Connect Your DNA Test, and Others, to Your Tree

To optimize your DNA tests, each tester needs to take advantage of the features offered by each vendor.

In order to do that, we need to perform the following tasks.

  1. Upload or create a tree (except at 23andMe who does not support trees)
  2. Connect our own test to our own profile card on our tree
  3. Connect other tests we manage to their (or our) tree, depending on the vendor
  4. Connect matches who are known relatives to their profiles on our tree

Each vendor handles these situations differently, so we’ll look at each one of the vendors with step-by-step instructions for handling those situations. We all want to get the most out of the tests we’ve taken!

Plant a Tree

If you have not created or uploaded a tree at each one of the vendors (except 23andMe who does not support genealogy trees), please do so. However, 23andMe does provide for links to your tree elsewhere, so we will review that function.

I manage my “master tree” on my own computer, but I also maintain trees at both Ancestry and MyHeritage where I attach documents and research found at that vendor. I also update my ancestors at WikiTree to be sure other researchers benefit from new discoveries.

I have not uploaded my full tree from my computer anyplace because I have many private notes that are not appropriate for disclosure, not to mention speculative and unproven relationships. I created a pared-down tree at one time to upload to both Ancestry and MyHeritage, and build those trees out from there.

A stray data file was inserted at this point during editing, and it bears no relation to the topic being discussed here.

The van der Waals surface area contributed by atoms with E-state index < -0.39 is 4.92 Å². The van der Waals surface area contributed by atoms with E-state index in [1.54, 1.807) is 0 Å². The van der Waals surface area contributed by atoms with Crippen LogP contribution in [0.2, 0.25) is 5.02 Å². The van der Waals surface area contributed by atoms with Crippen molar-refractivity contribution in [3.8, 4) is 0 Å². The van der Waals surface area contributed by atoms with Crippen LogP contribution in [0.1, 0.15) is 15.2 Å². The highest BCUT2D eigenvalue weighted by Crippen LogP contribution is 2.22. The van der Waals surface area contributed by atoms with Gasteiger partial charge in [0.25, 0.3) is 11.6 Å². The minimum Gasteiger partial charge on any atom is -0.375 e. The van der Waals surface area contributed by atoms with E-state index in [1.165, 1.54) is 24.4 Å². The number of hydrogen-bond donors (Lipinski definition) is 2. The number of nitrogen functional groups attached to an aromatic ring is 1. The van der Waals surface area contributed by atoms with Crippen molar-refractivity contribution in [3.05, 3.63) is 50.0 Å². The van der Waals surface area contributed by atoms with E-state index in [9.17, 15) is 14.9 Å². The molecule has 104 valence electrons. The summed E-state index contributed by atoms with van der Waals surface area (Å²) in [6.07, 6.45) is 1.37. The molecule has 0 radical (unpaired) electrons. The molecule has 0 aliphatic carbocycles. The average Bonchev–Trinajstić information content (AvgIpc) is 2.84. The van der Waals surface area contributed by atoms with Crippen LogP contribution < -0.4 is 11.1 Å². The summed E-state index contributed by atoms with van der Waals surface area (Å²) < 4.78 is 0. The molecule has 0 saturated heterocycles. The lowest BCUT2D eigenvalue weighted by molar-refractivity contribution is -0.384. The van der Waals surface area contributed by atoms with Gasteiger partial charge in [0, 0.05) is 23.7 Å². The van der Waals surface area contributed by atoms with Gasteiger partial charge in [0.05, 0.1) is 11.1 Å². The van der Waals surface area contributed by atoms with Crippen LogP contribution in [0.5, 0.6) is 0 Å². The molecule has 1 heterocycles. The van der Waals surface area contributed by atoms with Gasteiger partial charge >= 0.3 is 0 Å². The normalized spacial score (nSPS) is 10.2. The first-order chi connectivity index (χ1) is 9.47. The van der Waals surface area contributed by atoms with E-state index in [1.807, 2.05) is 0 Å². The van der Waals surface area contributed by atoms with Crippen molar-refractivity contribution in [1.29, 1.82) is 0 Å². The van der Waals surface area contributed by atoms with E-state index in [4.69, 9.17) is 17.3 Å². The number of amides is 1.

I’m often asked about replacing your tree at the various vendors with an updated tree. If you do that, be aware that you will lose your DNA connections and document links. I do NOT recommend that. I simply maintain multiple trees. I wrote about this in the article, “Genealogy Tree Replacement – Should I or Shouldn’t I?” If you are considering that option, PLEASE read that article first.

RootsMagic, Family Tree Maker, and Legacy Family Tree Software all provide a syncing option with various vendors and FamilySearch, although not every vendor allows access to each of those software companies. I probably should experiment with the syncing option, but given a family member’s terrible experience some years back, I’ve been unwilling to do that. My biggest fear is that I will corrupt the file and not notice it until it’s far too late to revert to a backup.

When you upload or create a tree, make sure deceased and living people are marked as such, and you’ve opted to share your tree. If you don’t, you accidentally have a private tree. Worse yet, you might not realize it. I wrote about that in Quick Tip: Trees, Death Dates and Unintentionally Private Ancestors.

Now, let’s take a look at each vendor.

23andMe

23andMe does not support traditional genealogy trees, but they do provide a location for you to link your tree at another vendor or source.

Under your name at the right side, you’ll see “View Your Profile” under the dropdown.

I’ve not been able to find a generic Ancestry tree link that will allow non-Ancestry subscribers to view my tree, but it’s easy to do at MyHeritage. Simply open your tree at  MyHeritage and just copy the link at the top. Don’t worry, people won’t see anyone living.